It’s Time to Stop Laughing

In neoliberal global capitalism, anything can be monetized, even the criminal exploits of a marginal schizophrenic.

Thamsanqa Jantjie "signs" the speech of South Africa's Deputy President, Cyril Ramaphosa, at the Mandela memorial service. Credit: Screengrab.

When Thamsanqa Jantjie first burst onto the international media scene he caused a media frenzy. A fraudulent sign language interpreter who swindled his way into Mandela’s funeral and rubbed shoulders with world leaders in an event that was at the center of the world stage – newsroom high fives all round. Even more tantalizing were the stories that later emerged: multiple criminal charges of robbery, assault and rape; and apparent schizophrenia. Once the string of public apologies and bizarre interviews had died down, it seemed that Jantjie would be forgotten forever, his memory relegated to the dust heap of history. Until this week that is. An Israeli startup called LiveLens pulled Jantjie out of psychiatric care and employed him to appear in a bizarre new advert for their mobile app.

In the advert, Jantjie introduces himself as “Thamsanqa Jantjie from Nelson Mandela’s funeral” while a female voice over translates his fake sign language. When he gives a scripted apology, the voice translates him as saying “Me famous celebrity.” When he says, “Now I want to make it up to the whole world,” it’s translated as “Now I do campaigns for money.”  In this unfunny self-reflexive joke, the ad agency plays up the fact that Jantjie is exploiting his notoriety for financial gain. However it fails to highlight LiveLens’ exploitation of a mentally ill person for money. Here, watch for yourself:

How did they get Jantjie to do the ad? According to the American network NBC, a “Zulu-speaking journalist” was sent to the psychiatric hospital where Jantjie has been since December. The journalist swindled the hospital staff into believing that Jantjie had to be released for a “family event.” Weirder than that, the Israeli company not only failed to see anything morally questionable about sneaking a mentally ill person out of hospital to shoot a commercial, they actually see this as something positive.  Marketing manager Shefi Shaked told NBC: “At the end of the day, a schizophrenic guy got paid and did a nice campaign … We see it as sort of a sad story with a happy ending.” Say whaaat!?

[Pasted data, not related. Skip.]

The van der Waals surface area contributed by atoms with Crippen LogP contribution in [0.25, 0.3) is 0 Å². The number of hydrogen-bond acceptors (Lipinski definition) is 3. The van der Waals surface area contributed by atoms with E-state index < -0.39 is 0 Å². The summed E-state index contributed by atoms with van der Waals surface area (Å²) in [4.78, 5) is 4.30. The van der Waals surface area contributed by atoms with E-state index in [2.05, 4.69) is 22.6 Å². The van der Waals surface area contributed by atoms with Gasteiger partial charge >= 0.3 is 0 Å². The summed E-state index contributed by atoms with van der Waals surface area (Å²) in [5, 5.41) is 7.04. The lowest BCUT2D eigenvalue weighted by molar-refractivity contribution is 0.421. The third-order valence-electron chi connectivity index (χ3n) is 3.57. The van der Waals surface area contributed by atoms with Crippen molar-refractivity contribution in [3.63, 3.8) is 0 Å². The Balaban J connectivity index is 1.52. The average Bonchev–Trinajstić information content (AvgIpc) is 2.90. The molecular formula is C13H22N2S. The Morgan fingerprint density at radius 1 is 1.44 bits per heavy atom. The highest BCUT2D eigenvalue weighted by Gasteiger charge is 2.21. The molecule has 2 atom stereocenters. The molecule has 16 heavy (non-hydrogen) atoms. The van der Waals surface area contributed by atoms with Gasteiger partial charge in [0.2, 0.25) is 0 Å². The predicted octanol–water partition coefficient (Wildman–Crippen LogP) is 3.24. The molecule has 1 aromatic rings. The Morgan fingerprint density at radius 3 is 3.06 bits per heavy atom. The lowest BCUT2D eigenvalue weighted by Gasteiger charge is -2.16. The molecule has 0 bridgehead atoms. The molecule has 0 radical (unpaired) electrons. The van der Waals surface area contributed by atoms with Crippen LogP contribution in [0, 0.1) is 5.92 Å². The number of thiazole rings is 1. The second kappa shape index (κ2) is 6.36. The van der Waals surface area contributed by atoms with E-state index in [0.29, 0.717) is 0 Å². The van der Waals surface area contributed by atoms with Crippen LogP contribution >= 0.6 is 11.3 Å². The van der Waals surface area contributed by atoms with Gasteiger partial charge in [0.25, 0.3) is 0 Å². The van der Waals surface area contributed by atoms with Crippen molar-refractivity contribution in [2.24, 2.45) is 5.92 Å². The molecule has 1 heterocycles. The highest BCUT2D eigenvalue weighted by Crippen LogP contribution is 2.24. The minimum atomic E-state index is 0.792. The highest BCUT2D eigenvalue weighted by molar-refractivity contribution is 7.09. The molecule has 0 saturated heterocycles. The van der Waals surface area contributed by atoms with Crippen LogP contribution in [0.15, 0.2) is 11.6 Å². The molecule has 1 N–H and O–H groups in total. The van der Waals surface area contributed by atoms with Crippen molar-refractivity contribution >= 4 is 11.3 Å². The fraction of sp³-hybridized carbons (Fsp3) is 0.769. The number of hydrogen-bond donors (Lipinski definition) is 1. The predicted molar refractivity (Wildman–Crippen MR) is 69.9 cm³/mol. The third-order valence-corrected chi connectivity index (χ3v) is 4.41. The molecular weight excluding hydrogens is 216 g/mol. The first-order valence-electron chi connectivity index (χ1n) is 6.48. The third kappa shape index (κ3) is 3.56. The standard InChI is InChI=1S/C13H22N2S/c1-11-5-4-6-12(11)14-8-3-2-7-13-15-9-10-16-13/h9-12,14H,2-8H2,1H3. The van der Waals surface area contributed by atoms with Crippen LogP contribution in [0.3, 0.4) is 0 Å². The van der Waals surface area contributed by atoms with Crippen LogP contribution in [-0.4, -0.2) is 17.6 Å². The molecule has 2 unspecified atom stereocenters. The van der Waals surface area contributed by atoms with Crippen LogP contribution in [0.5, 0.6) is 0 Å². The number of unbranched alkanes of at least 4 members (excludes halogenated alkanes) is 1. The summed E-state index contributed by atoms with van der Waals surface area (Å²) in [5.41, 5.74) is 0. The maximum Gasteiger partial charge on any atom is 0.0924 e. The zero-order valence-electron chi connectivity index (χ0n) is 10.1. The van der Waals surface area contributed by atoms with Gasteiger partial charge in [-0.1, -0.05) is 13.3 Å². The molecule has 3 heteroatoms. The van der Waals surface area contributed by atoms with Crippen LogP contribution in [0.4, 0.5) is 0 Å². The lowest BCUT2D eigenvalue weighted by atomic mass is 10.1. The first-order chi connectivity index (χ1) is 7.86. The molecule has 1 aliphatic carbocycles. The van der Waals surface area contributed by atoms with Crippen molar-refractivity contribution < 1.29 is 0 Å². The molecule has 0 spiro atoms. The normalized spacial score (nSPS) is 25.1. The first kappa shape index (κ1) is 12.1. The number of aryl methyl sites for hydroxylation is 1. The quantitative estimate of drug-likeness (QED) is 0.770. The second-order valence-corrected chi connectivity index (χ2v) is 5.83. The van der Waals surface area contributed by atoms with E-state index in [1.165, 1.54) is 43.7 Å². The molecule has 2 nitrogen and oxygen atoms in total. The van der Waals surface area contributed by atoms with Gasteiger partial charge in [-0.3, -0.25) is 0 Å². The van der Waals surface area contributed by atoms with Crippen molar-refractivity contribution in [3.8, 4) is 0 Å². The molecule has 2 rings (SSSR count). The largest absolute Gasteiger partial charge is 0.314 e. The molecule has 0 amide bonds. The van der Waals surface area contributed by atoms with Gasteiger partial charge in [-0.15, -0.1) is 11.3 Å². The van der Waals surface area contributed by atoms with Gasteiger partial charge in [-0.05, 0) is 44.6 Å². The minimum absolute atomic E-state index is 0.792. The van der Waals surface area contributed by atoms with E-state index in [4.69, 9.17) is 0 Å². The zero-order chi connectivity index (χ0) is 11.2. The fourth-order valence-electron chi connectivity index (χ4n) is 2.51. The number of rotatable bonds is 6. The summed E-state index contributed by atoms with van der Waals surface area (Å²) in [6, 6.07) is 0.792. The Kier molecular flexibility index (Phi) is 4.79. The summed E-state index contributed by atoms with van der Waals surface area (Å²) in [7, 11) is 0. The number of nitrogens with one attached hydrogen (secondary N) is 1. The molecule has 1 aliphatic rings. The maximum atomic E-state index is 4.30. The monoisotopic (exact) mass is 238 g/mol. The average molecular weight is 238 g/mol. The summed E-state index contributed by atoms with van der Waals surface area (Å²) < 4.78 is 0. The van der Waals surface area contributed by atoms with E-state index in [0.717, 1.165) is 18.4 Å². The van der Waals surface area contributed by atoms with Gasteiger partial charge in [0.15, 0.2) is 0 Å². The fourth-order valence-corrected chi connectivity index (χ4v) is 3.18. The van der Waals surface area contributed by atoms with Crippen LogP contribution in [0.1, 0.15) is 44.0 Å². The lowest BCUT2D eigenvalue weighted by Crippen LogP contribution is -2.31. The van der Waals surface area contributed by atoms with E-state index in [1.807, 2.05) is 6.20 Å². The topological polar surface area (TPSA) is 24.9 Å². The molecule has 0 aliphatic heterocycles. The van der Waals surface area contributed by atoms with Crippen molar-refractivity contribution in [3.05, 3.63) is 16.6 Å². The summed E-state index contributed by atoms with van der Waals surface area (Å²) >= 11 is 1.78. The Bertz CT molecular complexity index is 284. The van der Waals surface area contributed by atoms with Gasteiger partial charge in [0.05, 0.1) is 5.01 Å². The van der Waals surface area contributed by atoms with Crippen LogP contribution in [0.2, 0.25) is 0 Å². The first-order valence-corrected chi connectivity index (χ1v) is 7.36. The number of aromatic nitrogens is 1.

Don’t get me wrong – I found Jantjie’s appearance and performance at Nelson Mandela’s funeral hilarious. I loved the parodies and the mashups, like the version of him fake signing to a Drake song and the obligatory Saturday Night Live skit. It was some much needed comic relief during a moment of global grief. However, Jantjie’s act deprived deaf people around the world from participating in the memorial of the most important leader of our time. Don’t get it twisted. Jantjie should not be allowed to profit from his criminal trespasses, and neither should a commercial entity profit from him. Their ad is nothing short of the worst kind of minstrelsy, literally making a black man dance on camera for his money (watch to the end of the video – if you can). This ad revels in the African male stereotype: corrupt, incompetent and dancing their way to the bank.

When Jantjie first entered the world stage, Slovenian philosopher Slavok Zizek wrote in The Guardian that Jantjie’s “fake” sign language authentically reflected the meaninglessness of the self-serving dignitaries’ speeches at Mandela’s memorial. Jantjie “translated them into what they effectively were: nonsense.” In this sense, what does Jantjie’s LiveLens episode translate about the way the world works? In neoliberal global capitalism, anything can be monetized, even the criminal exploits of a marginal schizophrenic. As long as we find humor in Jantjie’s extended 15 minutes, he will continue to exploit and be exploited. It’s time to stop laughing.

Further Reading

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Eko Atlantic in Lagos, like Tatu City in Nairobi, Kenya; Hope City in Accra, Ghana; and Cité le Fleuve in Kinshasa, DRC, point to the rise of private cities. What does it mean for the rest of us?

What she wore

The exhibition, ‘Men Lebsa Neber,’ features a staggering collection of the clothes and stories of rape survivors across Ethiopia.